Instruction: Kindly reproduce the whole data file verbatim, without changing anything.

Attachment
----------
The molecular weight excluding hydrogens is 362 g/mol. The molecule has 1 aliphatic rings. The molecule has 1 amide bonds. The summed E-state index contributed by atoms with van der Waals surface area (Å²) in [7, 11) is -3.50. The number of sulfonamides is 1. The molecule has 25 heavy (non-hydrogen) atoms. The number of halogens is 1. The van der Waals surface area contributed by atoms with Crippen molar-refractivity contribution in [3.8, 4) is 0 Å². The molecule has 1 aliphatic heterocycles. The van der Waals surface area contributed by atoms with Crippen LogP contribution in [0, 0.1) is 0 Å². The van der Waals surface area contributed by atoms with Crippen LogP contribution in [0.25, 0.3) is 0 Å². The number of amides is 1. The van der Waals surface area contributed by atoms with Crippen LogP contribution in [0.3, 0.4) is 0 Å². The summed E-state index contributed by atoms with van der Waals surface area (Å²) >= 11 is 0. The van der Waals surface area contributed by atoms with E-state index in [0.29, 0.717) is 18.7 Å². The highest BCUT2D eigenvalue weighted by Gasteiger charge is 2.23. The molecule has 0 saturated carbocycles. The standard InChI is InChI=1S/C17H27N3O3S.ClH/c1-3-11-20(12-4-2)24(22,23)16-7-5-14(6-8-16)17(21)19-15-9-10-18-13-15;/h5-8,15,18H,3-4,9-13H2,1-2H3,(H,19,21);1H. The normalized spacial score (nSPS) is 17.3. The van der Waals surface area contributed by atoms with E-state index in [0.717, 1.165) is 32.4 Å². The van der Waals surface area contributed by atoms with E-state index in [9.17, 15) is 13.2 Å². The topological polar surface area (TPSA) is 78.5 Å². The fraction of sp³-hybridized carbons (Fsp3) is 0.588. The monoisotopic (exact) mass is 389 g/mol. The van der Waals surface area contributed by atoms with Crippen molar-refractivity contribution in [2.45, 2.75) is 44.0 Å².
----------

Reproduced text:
The molecular weight excluding hydrogens is 362 g/mol. The molecule has 1 aliphatic rings. The molecule has 1 amide bonds. The summed E-state index contributed by atoms with van der Waals surface area (Å²) in [7, 11) is -3.50. The number of sulfonamides is 1. The molecule has 25 heavy (non-hydrogen) atoms. The number of halogens is 1. The van der Waals surface area contributed by atoms with Crippen molar-refractivity contribution in [3.8, 4) is 0 Å². The molecule has 1 aliphatic heterocycles. The van der Waals surface area contributed by atoms with Crippen LogP contribution in [0, 0.1) is 0 Å². The van der Waals surface area contributed by atoms with Crippen LogP contribution in [0.25, 0.3) is 0 Å². The number of amides is 1. The van der Waals surface area contributed by atoms with Crippen LogP contribution in [0.3, 0.4) is 0 Å². The summed E-state index contributed by atoms with van der Waals surface area (Å²) >= 11 is 0. The van der Waals surface area contributed by atoms with E-state index in [0.29, 0.717) is 18.7 Å². The highest BCUT2D eigenvalue weighted by Gasteiger charge is 2.23. The molecule has 0 saturated carbocycles. The standard InChI is InChI=1S/C17H27N3O3S.ClH/c1-3-11-20(12-4-2)24(22,23)16-7-5-14(6-8-16)17(21)19-15-9-10-18-13-15;/h5-8,15,18H,3-4,9-13H2,1-2H3,(H,19,21);1H. The normalized spacial score (nSPS) is 17.3. The van der Waals surface area contributed by atoms with E-state index in [0.717, 1.165) is 32.4 Å². The van der Waals surface area contributed by atoms with E-state index in [9.17, 15) is 13.2 Å². The topological polar surface area (TPSA) is 78.5 Å². The fraction of sp³-hybridized carbons (Fsp3) is 0.588. The monoisotopic (exact) mass is 389 g/mol. The van der Waals surface area contributed by atoms with Crippen molar-refractivity contribution in [2.45, 2.75) is 44.0 Å².